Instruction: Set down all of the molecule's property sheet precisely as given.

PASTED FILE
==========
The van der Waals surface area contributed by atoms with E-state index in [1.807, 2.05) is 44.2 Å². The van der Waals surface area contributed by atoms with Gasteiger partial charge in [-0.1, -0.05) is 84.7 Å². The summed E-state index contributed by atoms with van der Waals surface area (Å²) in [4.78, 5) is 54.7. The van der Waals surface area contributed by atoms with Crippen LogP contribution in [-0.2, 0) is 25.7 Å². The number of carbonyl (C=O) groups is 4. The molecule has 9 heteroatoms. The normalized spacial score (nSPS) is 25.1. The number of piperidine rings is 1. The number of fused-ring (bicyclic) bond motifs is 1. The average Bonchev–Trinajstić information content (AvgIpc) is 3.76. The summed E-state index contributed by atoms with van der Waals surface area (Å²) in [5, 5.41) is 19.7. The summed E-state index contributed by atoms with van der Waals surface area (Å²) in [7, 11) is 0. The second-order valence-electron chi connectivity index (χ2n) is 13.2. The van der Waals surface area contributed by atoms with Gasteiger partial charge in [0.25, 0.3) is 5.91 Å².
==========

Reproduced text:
The van der Waals surface area contributed by atoms with E-state index in [1.807, 2.05) is 44.2 Å². The van der Waals surface area contributed by atoms with Gasteiger partial charge in [-0.1, -0.05) is 84.7 Å². The summed E-state index contributed by atoms with van der Waals surface area (Å²) in [4.78, 5) is 54.7. The van der Waals surface area contributed by atoms with Crippen LogP contribution in [-0.2, 0) is 25.7 Å². The number of carbonyl (C=O) groups is 4. The molecule has 9 heteroatoms. The normalized spacial score (nSPS) is 25.1. The number of piperidine rings is 1. The number of fused-ring (bicyclic) bond motifs is 1. The average Bonchev–Trinajstić information content (AvgIpc) is 3.76. The summed E-state index contributed by atoms with van der Waals surface area (Å²) in [5, 5.41) is 19.7. The summed E-state index contributed by atoms with van der Waals surface area (Å²) in [7, 11) is 0. The second-order valence-electron chi connectivity index (χ2n) is 13.2. The van der Waals surface area contributed by atoms with Gasteiger partial charge in [0.25, 0.3) is 5.91 Å².